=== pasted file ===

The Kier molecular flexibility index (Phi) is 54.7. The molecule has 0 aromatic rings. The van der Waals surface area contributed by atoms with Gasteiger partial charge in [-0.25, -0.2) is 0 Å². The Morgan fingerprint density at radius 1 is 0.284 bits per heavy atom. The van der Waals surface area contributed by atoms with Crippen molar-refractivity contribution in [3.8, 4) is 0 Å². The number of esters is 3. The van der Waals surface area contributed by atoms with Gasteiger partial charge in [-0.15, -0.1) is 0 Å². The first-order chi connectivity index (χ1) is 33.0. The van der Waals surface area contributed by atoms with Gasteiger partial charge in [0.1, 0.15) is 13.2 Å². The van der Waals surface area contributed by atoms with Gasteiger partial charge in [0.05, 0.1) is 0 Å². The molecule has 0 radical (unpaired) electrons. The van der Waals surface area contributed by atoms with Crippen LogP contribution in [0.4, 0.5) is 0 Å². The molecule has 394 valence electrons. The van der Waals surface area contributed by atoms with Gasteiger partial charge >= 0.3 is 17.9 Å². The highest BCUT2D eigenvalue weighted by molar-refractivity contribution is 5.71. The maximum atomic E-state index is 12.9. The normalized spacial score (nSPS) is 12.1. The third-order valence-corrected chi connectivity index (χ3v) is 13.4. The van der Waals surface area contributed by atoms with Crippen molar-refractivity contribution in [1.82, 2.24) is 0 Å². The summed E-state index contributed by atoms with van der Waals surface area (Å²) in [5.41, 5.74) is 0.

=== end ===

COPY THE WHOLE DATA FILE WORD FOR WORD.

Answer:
The Kier molecular flexibility index (Phi) is 54.7. The molecule has 0 aromatic rings. The van der Waals surface area contributed by atoms with Gasteiger partial charge in [-0.25, -0.2) is 0 Å². The Morgan fingerprint density at radius 1 is 0.284 bits per heavy atom. The van der Waals surface area contributed by atoms with Crippen molar-refractivity contribution in [3.8, 4) is 0 Å². The number of esters is 3. The van der Waals surface area contributed by atoms with Gasteiger partial charge in [-0.15, -0.1) is 0 Å². The first-order chi connectivity index (χ1) is 33.0. The van der Waals surface area contributed by atoms with Gasteiger partial charge in [0.1, 0.15) is 13.2 Å². The van der Waals surface area contributed by atoms with Gasteiger partial charge in [0.05, 0.1) is 0 Å². The molecule has 0 radical (unpaired) electrons. The van der Waals surface area contributed by atoms with Crippen LogP contribution in [0.4, 0.5) is 0 Å². The molecule has 394 valence electrons. The van der Waals surface area contributed by atoms with Gasteiger partial charge >= 0.3 is 17.9 Å². The highest BCUT2D eigenvalue weighted by molar-refractivity contribution is 5.71. The maximum atomic E-state index is 12.9. The normalized spacial score (nSPS) is 12.1. The third-order valence-corrected chi connectivity index (χ3v) is 13.4. The van der Waals surface area contributed by atoms with Crippen molar-refractivity contribution in [1.82, 2.24) is 0 Å². The summed E-state index contributed by atoms with van der Waals surface area (Å²) in [5.41, 5.74) is 0.